Distinct chemokine receptor axes regulate Th9 cell trafficking to allergic and autoimmune inflammatory sites

Ervin E. Kara, Iain Comerford, Cameron R. Bastow, Kevin A. Fenix, Wendel Litchfield, Tracy M. Handel, Shaun R. McColl

Research output: Contribution to journalArticleResearchpeer-review

49 Citations (Scopus)

Abstract

Migration of Th cells to peripheral sites of inflammation is essential for execution of their effector function. The recently described Th9 subset characteristically produces IL-9 and has been implicated in both allergy and autoimmunity. Despite this, the migratory properties of Th9 cells remain enigmatic. In this study, we examined chemokine receptor usage by Th9 cells and demonstrate, in models of allergy and autoimmunity, that these cells express functional CCR3, CCR6, and CXCR3, chemokine receptors commonly associated with other, functionally opposed effector Th subsets. Most Th9 cells that express CCR3 also express CXCR3 and CCR6, and expression of these receptors appears to account for the recruitment of Th9 cells to disparate inflammatory sites. During allergic inflammation, Th9 cells use CCR3 and CCR6, but not CXCR3, to home to the peritoneal cavity, whereas Th9 homing to the CNS during experimental autoimmune encephalomyelitis involves CXCR3 and CCR6 but not CCR3. To our knowledge, these data provide the first insights into regulation of Th9 cell trafficking in allergy and autoimmunity.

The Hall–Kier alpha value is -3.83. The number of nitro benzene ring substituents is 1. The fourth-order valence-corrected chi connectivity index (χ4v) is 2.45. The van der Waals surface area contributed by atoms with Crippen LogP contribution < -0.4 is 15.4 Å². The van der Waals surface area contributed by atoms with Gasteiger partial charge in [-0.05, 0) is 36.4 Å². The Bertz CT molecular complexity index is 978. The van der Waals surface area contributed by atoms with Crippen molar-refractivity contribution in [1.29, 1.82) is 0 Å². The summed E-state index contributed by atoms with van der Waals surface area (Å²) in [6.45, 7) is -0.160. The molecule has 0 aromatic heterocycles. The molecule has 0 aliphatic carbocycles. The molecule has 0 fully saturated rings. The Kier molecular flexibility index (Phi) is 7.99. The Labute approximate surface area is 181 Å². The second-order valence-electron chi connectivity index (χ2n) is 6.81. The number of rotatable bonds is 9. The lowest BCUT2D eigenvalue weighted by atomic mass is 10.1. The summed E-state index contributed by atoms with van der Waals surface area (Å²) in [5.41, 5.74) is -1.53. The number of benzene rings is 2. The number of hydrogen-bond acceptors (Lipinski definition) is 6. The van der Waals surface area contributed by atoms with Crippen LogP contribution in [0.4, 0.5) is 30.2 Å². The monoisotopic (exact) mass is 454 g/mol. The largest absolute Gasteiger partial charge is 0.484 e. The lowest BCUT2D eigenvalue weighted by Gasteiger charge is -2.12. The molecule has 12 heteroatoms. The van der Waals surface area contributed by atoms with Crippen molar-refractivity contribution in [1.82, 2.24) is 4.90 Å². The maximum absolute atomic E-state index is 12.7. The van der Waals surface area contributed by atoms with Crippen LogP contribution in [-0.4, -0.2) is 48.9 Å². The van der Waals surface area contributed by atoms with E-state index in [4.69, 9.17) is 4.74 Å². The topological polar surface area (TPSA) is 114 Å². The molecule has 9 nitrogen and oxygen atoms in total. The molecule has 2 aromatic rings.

Original languageEnglish
Pages (from-to)1110-1117
Number of pages8
JournalJournal of Immunology
Volume191
Issue number3
DOIs
Publication statusPublished - 1 Aug 2013
Externally publishedYes

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